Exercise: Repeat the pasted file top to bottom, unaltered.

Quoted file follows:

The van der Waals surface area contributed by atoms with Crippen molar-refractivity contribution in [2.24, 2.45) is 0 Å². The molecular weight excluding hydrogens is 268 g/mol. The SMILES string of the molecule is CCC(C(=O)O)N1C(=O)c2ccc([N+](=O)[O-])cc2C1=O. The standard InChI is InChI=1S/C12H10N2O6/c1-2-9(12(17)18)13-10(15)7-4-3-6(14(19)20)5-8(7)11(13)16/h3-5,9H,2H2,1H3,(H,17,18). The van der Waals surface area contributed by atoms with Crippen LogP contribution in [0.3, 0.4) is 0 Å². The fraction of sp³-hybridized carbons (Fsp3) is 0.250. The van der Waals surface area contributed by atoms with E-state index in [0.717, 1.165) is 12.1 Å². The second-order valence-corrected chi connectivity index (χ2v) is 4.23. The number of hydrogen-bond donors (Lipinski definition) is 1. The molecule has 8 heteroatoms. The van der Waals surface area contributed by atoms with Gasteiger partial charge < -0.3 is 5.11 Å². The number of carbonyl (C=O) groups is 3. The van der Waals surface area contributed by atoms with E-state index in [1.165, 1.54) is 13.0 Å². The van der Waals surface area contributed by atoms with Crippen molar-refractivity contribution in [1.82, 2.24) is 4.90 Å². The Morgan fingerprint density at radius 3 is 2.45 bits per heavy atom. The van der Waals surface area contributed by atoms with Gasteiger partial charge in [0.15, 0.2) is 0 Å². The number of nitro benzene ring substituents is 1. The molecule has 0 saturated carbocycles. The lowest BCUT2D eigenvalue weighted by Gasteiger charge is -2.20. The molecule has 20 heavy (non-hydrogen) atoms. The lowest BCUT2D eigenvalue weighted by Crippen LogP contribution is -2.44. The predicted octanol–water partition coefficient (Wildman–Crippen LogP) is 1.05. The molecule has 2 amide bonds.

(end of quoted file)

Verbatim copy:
The van der Waals surface area contributed by atoms with Crippen molar-refractivity contribution in [2.24, 2.45) is 0 Å². The molecular weight excluding hydrogens is 268 g/mol. The SMILES string of the molecule is CCC(C(=O)O)N1C(=O)c2ccc([N+](=O)[O-])cc2C1=O. The standard InChI is InChI=1S/C12H10N2O6/c1-2-9(12(17)18)13-10(15)7-4-3-6(14(19)20)5-8(7)11(13)16/h3-5,9H,2H2,1H3,(H,17,18). The van der Waals surface area contributed by atoms with Crippen LogP contribution in [0.3, 0.4) is 0 Å². The fraction of sp³-hybridized carbons (Fsp3) is 0.250. The van der Waals surface area contributed by atoms with E-state index in [0.717, 1.165) is 12.1 Å². The second-order valence-corrected chi connectivity index (χ2v) is 4.23. The number of hydrogen-bond donors (Lipinski definition) is 1. The molecule has 8 heteroatoms. The van der Waals surface area contributed by atoms with Gasteiger partial charge < -0.3 is 5.11 Å². The number of carbonyl (C=O) groups is 3. The van der Waals surface area contributed by atoms with E-state index in [1.165, 1.54) is 13.0 Å². The van der Waals surface area contributed by atoms with Crippen molar-refractivity contribution in [1.82, 2.24) is 4.90 Å². The Morgan fingerprint density at radius 3 is 2.45 bits per heavy atom. The van der Waals surface area contributed by atoms with Gasteiger partial charge in [0.15, 0.2) is 0 Å². The number of nitro benzene ring substituents is 1. The molecule has 0 saturated carbocycles. The lowest BCUT2D eigenvalue weighted by Gasteiger charge is -2.20. The molecule has 20 heavy (non-hydrogen) atoms. The lowest BCUT2D eigenvalue weighted by Crippen LogP contribution is -2.44. The predicted octanol–water partition coefficient (Wildman–Crippen LogP) is 1.05. The molecule has 2 amide bonds.